This Friday INSIDER Daily Digest has a deep dive into the political wrangling behind the Republican Party's efforts to rein in government spending while keeping the U.S. military adequately funded, plus more coverage of the Government Accountability Office's annual weapon systems assessment.
Senior GOP leaders, pitted against each other via hallway soundbites and floor speeches, continue to disagree over whether Congress should stick to the fiscal year 2024 spending cap agreed to in the debt limit/spending deal passed last week, or inject more money into the Pentagon through an "emergency defense supplemental":
A deal to avert default on the national debt has given way to uncertainty and confusion concerning how much money Congress will actually appropriate for the Pentagon, a matter further complicated by U.S. aid policy toward Ukraine and ongoing internal strife in the Republican Party.
We also have plenty more coverage of GAO's annual weapon systems assessment:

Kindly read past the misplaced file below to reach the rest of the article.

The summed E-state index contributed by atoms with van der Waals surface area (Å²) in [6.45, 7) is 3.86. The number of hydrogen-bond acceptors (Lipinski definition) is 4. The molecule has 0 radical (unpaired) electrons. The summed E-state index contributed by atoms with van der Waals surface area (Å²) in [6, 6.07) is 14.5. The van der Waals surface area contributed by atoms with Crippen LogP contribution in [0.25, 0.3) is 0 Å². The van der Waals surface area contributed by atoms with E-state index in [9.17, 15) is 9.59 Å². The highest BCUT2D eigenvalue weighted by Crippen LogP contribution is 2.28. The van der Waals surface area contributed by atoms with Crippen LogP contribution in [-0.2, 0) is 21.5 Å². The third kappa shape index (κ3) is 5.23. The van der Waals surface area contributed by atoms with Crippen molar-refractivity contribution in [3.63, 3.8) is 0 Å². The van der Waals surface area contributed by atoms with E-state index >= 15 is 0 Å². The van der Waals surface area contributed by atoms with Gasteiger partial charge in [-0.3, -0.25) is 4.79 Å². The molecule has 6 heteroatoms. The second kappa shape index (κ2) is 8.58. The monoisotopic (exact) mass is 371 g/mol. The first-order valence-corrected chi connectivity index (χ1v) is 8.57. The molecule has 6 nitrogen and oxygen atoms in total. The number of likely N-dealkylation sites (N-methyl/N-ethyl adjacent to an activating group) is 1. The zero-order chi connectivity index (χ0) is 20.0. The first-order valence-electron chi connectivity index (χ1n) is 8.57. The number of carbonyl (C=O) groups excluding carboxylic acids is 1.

Plans for delivering the next five John Lewis-class fleet replenishment oilers are delayed between 22 months and two and a half years because of shipyard challenges, according to the Government Accountability Office's latest annual weapon system assessment report.
Production-related problems have pushed delivery dates of the Boeing-made F-15EX Eagle II, which could lead to further milestone delays for the Air Force program, according to a Government Accountability Office report released Thursday.
The Space Force's new deep space radar system is estimated to take an additional year to complete the program beyond the middle-tier acquisition timeframe of five years, the Government Accountability Office reported today, indicating a schedule risk.
As construction of the second ship in the Navy's new line of Ford-class aircraft carriers nears completion, shipbuilders are likely to exceed the vessel's $12.7 billion cost baseline, according to the Government Accountability Office's annual weapon system report.
The Air Force and Northrop Grumman are discussing changes to the schedule for the Sentinel intercontinental ballistic missile to remedy the "many deficiencies" in the current master schedule, according to a Government Accountability Office report released Thursday.
The Navy has postponed the initial operational capability of its Zumwalt-class destroyer program to the fourth quarter of fiscal year 2024 -- more than a year later than the April 2023 IOC target reported in the Government Accountability Office's annual weapon system report.